Australian Council on Children and the Media

Extremely loud and incredibly close

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Not recommended under 13, Parental guidance recommended 13-15 (Disturbing scenes and themes)

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This topic contains:

  • overall comments and recommendations
  • details of classification and consumer advice lines for Extremely loud and incredibly close
  • a review of Extremely loud and incredibly close completed by the Australian Council on Children and the Media (ACCM) on 23 February 2012.

Overall comments and recommendations

Children under 13 Not recommended due to disturbing scenes and themes
Children aged 13-15 Parental guidance recommended due to disturbing scenes and themes

About the movie

This section contains details about the movie, including its classification by the Australian Government Classification Board and the associated consumer advice lines.

Name of movie: Extremely loud and incredibly close
Classification: PG
Consumer advice lines: Mild themes and coarse language
Length 129 minutes

ACCM review

This review of the movie contains the following information:

A synopsis of the story

Oskar Schell (Thomas Horn) is a young boy with Asperger’s syndrome or Autism whose dad Thomas (Tom Hanks) died in the September 11th attacks on the World Trade Centre. Oskar is having a hard time coming to terms with the loss of his father with whom he shared a special bond. When he finds a key amongst his father’s belongings he thinks it will lead to something his father has left for him. He sets out on the impossible task of finding out what the key opens – a task he compares to solving a mathematical equation. Over many months he searches for the answer which he hopes will make some sense of the chaos and along the way meets many people. Eventually he does find an answer although not the one he was looking for.

Themesinfo

Children and adolescents may react adversely at different ages to themes of crime, suicide, drug and alcohol dependence, death, serious illness, family breakdown, death or separation from a parent, animal distress or cruelty to animals, children as victims, natural disasters and racism. Occasionally reviews may also signal themes that some parents may simply wish to know about.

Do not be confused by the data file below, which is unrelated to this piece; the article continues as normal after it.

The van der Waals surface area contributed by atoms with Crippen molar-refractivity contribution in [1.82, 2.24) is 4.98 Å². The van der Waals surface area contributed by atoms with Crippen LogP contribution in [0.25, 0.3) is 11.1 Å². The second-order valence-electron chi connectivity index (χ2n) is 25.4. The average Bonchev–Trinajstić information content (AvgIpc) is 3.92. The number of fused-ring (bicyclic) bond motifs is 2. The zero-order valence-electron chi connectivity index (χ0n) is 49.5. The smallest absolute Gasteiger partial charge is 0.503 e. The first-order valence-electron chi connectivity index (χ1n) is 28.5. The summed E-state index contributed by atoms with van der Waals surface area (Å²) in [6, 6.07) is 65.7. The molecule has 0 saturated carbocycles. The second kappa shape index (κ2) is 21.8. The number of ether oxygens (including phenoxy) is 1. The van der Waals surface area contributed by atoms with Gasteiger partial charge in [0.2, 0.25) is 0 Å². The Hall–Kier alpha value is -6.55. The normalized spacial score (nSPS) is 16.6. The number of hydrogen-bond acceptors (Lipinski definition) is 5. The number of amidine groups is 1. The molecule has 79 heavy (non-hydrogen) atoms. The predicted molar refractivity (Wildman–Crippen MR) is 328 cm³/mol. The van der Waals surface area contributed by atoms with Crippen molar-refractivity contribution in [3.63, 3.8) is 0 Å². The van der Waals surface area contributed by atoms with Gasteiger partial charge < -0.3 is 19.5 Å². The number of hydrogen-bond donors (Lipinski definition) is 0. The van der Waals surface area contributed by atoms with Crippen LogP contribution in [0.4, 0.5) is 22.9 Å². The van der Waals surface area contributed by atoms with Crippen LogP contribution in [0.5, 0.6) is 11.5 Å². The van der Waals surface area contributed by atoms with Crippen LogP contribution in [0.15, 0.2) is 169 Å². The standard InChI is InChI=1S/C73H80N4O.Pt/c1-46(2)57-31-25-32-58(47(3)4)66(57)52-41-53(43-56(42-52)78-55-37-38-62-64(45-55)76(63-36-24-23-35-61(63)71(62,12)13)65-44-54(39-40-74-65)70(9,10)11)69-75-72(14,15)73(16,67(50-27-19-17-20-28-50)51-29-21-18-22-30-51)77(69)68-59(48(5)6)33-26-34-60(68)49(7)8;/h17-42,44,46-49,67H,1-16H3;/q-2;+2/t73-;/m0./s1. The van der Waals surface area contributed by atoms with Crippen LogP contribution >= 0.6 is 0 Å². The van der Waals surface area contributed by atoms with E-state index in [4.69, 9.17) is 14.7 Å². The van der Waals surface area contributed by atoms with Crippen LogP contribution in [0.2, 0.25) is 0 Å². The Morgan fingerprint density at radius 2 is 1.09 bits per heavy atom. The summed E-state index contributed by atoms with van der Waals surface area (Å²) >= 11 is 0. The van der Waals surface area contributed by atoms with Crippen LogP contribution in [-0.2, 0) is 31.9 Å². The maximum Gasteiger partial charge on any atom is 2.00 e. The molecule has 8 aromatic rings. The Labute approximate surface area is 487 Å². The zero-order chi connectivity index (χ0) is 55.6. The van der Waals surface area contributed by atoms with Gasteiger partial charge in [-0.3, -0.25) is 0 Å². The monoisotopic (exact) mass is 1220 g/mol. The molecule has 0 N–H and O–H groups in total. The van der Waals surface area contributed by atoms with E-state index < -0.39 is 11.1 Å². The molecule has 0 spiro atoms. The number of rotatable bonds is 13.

The 9/11 attacks; loss of a parent; Autism/Asperger’s syndrome

Use of violenceinfo

Research shows that children are at risk of learning that violence is an acceptable means of conflict resolution when violence is glamourised, performed by an attractive hero, successful, has few real life consequences, is set in a comic context and / or is mostly perpetrated by male characters with female victims, or by one race against another.

Repeated exposure to violent content can reinforce the message that violence is an acceptable means of conflict resolution. Repeated exposure also increases the risks that children will become desensitised to the use of violence in real life or develop an exaggerated view about the prevalence and likelihood of violence in their own world.

There is some violence in this movie including:

  • Several visuals and newsreel footage of the attacks on the World Trade Centre
  • Oskar has episodes when he loses control and screams and lashes out at whatever he can hit, break and destroy.
  • Oskar pinches himself and is seen with bruises all over his arms and torso.
  • Oskar and his mother have a loud verbal argument which ends with Oskar saying he wished his Mum had died instead of his father.

Material that may scare or disturb children

Under fiveinfo

Children under five are most likely to be frightened by scary visual images, such as monsters, physical transformations.

In addition to the above-mentioned violent scenes, there are some scenes in this movie that could scare or disturb children under the age of eight, including the following:

  • Oskar spends a lot of time hiding in small spaces such as the cupboard on top of the wardrobe and under tables.